Between tossing and turning, sleep and anxiety play a game of tag, with our minds as the playground.
In today’s caffeine-fueled, screen-obsessed society, quality sleep has become a mythical creature, like unicorns or politicians with good hair.
Meanwhile, anxiety disorders have become uninvited party guests that refuse to leave, turning your mind into a wild circus of “what ifs” and “maybes.”
Sleep and anxiety share a complex and bidirectional relationship that can profoundly impact our overall health and daily functioning. By gaining a deeper understanding of this relationship, we can equip ourselves with the knowledge needed to improve our sleep habits and manage anxiety more effectively.
The Impact of Anxiety on Sleep
Anxiety, often characterized by excessive worry and heightened stress, can have a profound effect on our ability to obtain restful and restorative sleep.
As our minds race with anxious thoughts, it becomes challenging to find calm and relaxation, leading to various sleep complaints.
Here’s how anxiety may affect sleep:
1. Insomnia and Anxiety
Anxiety is closely associated with insomnia, a sleep disorder characterized by difficulty falling asleep, staying asleep, or waking up too early and being unable to go back to sleep.
Anxious thoughts can keep the mind hyperactive, preventing it from entering the relaxed state required for sleep initiation, hence you end up tossing and turning in your bed.
What’s worse is that lack of sleep can result in dark bags under your eyes, also called “dark circles”. It can also result in puffy eyes. But don’t worry. There are plenty of solutions for this matter. Besides taking care of your sleep hygiene, you can also invest in a good vitamin C serum for your eyes which will help lighten the discoloration.
2. Nightmares and Disturbing Dreams
Moreover, it can manifest in our dreams, resulting in nightmares or vivid dreams that leave us feeling frightened and agitated during sleep. These distressing dreams can lead to frequent awakenings, possibly psychiatric disorders and PTSD, and difficulty returning to sleep.
3. Restless Sleep & Hypervigilance
Anxious individuals often experience restless sleep, characterized by tossing and turning throughout the night. This constant movement disrupts the sleep cycle and prevents the body from entering the deep, restorative stages of sleep.
In addition, it can trigger a state of hyperarousal, where individuals remain on high alert even during sleep. This constant state of arousal can worsen sleep problems and prevent the mind and body from reaching a state of relaxation.
4. Early Morning Awakening
Anxiety can cause early morning awakening, where individuals wake up several hours before their intended wake-up time and find it challenging to fall back asleep. This early awakening can result in chronic sleep deprivation and exacerbate anxiety symptoms during the day.
5. Sleep Duration & Delayed Sleep Onset
People with anxiety disorders may find it challenging to relax and unwind before bedtime, leading to delayed sleep onset. As bedtime approaches, worries and anxious thoughts may intensify, making it difficult to fall asleep at the desired time.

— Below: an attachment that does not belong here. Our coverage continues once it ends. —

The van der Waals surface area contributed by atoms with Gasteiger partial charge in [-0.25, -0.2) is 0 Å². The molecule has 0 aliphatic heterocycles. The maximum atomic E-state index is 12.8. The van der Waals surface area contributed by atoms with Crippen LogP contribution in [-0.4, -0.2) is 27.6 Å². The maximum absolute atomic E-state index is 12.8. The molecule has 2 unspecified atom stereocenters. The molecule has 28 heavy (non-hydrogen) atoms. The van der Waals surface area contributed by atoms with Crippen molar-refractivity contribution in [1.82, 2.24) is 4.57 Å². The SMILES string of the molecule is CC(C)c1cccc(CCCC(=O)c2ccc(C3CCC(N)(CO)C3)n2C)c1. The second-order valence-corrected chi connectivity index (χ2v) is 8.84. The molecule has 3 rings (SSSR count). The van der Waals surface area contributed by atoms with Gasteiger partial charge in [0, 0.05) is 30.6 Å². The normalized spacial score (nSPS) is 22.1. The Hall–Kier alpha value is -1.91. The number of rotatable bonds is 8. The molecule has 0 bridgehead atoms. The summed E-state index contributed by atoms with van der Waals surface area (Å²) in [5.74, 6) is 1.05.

Relationship Between Anxiety and Sleep: Scientific Evidence
According to the Anxiety and Depression Association of America (ADAA), nearly 50% of adults with generalized anxiety disorder experience difficulties with sleep.
Moreover, a study published in the Journal of Clinical Sleep Medicine revealed that individuals with insomnia are 17 times more likely to have comorbid anxiety.
Researchers have also found that disrupted sleep patterns can heighten anxiety levels. A study published in the Journal of Neuroscience discovered that sleep deprivation increases the brain’s anticipatory reactions to harmful stimuli, making us more susceptible to anxiety.
The Impact of Sleep on Anxiety
Getting a good night’s sleep is like hitting the reset button for our minds and bodies.
However, when we consistently experience poor sleep, it can have a significant impact on our mental health, particularly on anxiety levels.
Here’s how disrupted sleep patterns may affect our mental health:
1. Sleep Deprivation and Emotional Regulation
Research suggests that when we don’t get enough sleep, it impairs our ability to regulate emotions effectively.
Sleep-deprived individuals are more likely to experience heightened emotional reactivity, leading to increased anxiety in response to stressors that may not have elicited such a strong reaction with adequate rest.
2. Amygdala Hyperactivity
The amygdala, a part of our brain responsible for processing emotions, can become hyperactive when we’re sleep-deprived. This hyperarousal can lead to the development of anxiety disorders, making individuals more susceptible to feelings of fear and anxiety even in non-threatening situations.
3. Negative Thought Patterns
Constant sleepiness can contribute to the development of negative thought patterns and cognitive distortions which can in turn lead to a negative life.
Sleep-deprived individuals may be more prone to pessimism, catastrophic thinking, excessive worry, and disorders like major depressive disorder, all of which are some of the characteristic features of anxiety disorders.
4. Increased Stress Hormones